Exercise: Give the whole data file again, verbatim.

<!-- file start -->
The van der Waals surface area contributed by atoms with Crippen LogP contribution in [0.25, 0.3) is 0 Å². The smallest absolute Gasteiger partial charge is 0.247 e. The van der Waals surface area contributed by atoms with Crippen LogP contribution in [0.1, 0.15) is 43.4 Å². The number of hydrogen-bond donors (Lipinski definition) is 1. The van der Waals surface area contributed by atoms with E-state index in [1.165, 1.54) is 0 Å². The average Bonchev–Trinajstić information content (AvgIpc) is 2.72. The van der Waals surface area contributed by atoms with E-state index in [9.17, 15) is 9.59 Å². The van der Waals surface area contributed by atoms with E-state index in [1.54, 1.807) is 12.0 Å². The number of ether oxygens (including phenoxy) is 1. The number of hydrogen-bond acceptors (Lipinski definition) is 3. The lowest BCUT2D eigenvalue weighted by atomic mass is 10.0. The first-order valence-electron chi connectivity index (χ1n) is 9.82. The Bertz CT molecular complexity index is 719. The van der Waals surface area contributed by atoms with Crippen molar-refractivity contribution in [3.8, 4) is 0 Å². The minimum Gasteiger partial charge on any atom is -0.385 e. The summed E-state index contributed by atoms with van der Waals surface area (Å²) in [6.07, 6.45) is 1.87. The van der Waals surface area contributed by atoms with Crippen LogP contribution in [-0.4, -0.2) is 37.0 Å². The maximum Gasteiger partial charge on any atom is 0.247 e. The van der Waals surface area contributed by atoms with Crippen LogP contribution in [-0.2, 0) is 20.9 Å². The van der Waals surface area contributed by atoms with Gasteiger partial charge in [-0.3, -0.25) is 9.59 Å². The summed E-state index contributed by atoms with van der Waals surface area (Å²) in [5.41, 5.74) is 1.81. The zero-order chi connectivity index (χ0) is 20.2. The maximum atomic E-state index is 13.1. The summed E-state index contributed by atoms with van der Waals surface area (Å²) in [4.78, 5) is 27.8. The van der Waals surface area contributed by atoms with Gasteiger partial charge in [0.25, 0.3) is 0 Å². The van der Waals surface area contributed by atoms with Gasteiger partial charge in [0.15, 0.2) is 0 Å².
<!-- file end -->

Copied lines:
The van der Waals surface area contributed by atoms with Crippen LogP contribution in [0.25, 0.3) is 0 Å². The smallest absolute Gasteiger partial charge is 0.247 e. The van der Waals surface area contributed by atoms with Crippen LogP contribution in [0.1, 0.15) is 43.4 Å². The number of hydrogen-bond donors (Lipinski definition) is 1. The van der Waals surface area contributed by atoms with E-state index in [1.165, 1.54) is 0 Å². The average Bonchev–Trinajstić information content (AvgIpc) is 2.72. The van der Waals surface area contributed by atoms with E-state index in [9.17, 15) is 9.59 Å². The van der Waals surface area contributed by atoms with E-state index in [1.54, 1.807) is 12.0 Å². The number of ether oxygens (including phenoxy) is 1. The number of hydrogen-bond acceptors (Lipinski definition) is 3. The lowest BCUT2D eigenvalue weighted by atomic mass is 10.0. The first-order valence-electron chi connectivity index (χ1n) is 9.82. The Bertz CT molecular complexity index is 719. The van der Waals surface area contributed by atoms with Crippen molar-refractivity contribution in [3.8, 4) is 0 Å². The minimum Gasteiger partial charge on any atom is -0.385 e. The summed E-state index contributed by atoms with van der Waals surface area (Å²) in [6.07, 6.45) is 1.87. The van der Waals surface area contributed by atoms with Crippen LogP contribution in [-0.4, -0.2) is 37.0 Å². The maximum Gasteiger partial charge on any atom is 0.247 e. The van der Waals surface area contributed by atoms with Crippen LogP contribution in [-0.2, 0) is 20.9 Å². The van der Waals surface area contributed by atoms with Gasteiger partial charge in [-0.3, -0.25) is 9.59 Å². The summed E-state index contributed by atoms with van der Waals surface area (Å²) in [5.41, 5.74) is 1.81. The zero-order chi connectivity index (χ0) is 20.2. The maximum atomic E-state index is 13.1. The summed E-state index contributed by atoms with van der Waals surface area (Å²) in [4.78, 5) is 27.8. The van der Waals surface area contributed by atoms with Gasteiger partial charge in [0.25, 0.3) is 0 Å². The van der Waals surface area contributed by atoms with Gasteiger partial charge in [0.15, 0.2) is 0 Å².